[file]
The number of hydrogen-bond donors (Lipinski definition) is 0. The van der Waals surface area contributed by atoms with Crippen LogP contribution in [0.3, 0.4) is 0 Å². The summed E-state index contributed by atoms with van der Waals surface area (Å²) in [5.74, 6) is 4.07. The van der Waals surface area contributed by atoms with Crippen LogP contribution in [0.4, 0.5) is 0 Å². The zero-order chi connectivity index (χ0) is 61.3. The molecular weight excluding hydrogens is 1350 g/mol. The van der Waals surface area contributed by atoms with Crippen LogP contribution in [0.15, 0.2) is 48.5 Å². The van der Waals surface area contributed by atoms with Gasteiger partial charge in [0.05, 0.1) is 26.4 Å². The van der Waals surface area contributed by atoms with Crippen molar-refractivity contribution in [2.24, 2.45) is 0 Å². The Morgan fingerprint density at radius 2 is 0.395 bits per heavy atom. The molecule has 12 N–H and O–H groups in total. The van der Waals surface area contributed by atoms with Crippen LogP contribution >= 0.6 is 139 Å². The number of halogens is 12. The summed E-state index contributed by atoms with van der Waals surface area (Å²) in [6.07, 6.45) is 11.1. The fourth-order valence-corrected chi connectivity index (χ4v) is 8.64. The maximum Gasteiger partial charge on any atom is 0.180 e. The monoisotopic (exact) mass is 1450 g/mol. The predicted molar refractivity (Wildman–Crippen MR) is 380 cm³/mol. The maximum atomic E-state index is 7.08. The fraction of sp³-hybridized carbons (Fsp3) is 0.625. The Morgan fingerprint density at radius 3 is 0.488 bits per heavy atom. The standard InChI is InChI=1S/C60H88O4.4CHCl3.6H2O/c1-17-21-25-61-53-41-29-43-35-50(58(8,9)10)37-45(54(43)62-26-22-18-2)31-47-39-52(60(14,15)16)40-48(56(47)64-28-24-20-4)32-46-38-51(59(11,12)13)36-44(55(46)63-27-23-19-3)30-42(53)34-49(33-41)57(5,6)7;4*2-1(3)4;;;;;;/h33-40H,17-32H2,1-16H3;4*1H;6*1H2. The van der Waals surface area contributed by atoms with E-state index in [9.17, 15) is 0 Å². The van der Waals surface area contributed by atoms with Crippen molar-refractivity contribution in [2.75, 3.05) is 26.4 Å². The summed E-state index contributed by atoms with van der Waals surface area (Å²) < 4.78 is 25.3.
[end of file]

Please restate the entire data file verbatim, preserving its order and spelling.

The number of hydrogen-bond donors (Lipinski definition) is 0. The van der Waals surface area contributed by atoms with Crippen LogP contribution in [0.3, 0.4) is 0 Å². The summed E-state index contributed by atoms with van der Waals surface area (Å²) in [5.74, 6) is 4.07. The van der Waals surface area contributed by atoms with Crippen LogP contribution in [0.4, 0.5) is 0 Å². The zero-order chi connectivity index (χ0) is 61.3. The molecular weight excluding hydrogens is 1350 g/mol. The van der Waals surface area contributed by atoms with Crippen LogP contribution in [0.15, 0.2) is 48.5 Å². The van der Waals surface area contributed by atoms with Gasteiger partial charge in [0.05, 0.1) is 26.4 Å². The van der Waals surface area contributed by atoms with Crippen molar-refractivity contribution in [2.24, 2.45) is 0 Å². The Morgan fingerprint density at radius 2 is 0.395 bits per heavy atom. The molecule has 12 N–H and O–H groups in total. The van der Waals surface area contributed by atoms with Crippen LogP contribution >= 0.6 is 139 Å². The number of halogens is 12. The summed E-state index contributed by atoms with van der Waals surface area (Å²) in [6.07, 6.45) is 11.1. The fourth-order valence-corrected chi connectivity index (χ4v) is 8.64. The maximum Gasteiger partial charge on any atom is 0.180 e. The monoisotopic (exact) mass is 1450 g/mol. The predicted molar refractivity (Wildman–Crippen MR) is 380 cm³/mol. The maximum atomic E-state index is 7.08. The fraction of sp³-hybridized carbons (Fsp3) is 0.625. The Morgan fingerprint density at radius 3 is 0.488 bits per heavy atom. The standard InChI is InChI=1S/C60H88O4.4CHCl3.6H2O/c1-17-21-25-61-53-41-29-43-35-50(58(8,9)10)37-45(54(43)62-26-22-18-2)31-47-39-52(60(14,15)16)40-48(56(47)64-28-24-20-4)32-46-38-51(59(11,12)13)36-44(55(46)63-27-23-19-3)30-42(53)34-49(33-41)57(5,6)7;4*2-1(3)4;;;;;;/h33-40H,17-32H2,1-16H3;4*1H;6*1H2. The van der Waals surface area contributed by atoms with E-state index in [9.17, 15) is 0 Å². The van der Waals surface area contributed by atoms with Crippen molar-refractivity contribution in [2.75, 3.05) is 26.4 Å². The summed E-state index contributed by atoms with van der Waals surface area (Å²) < 4.78 is 25.3.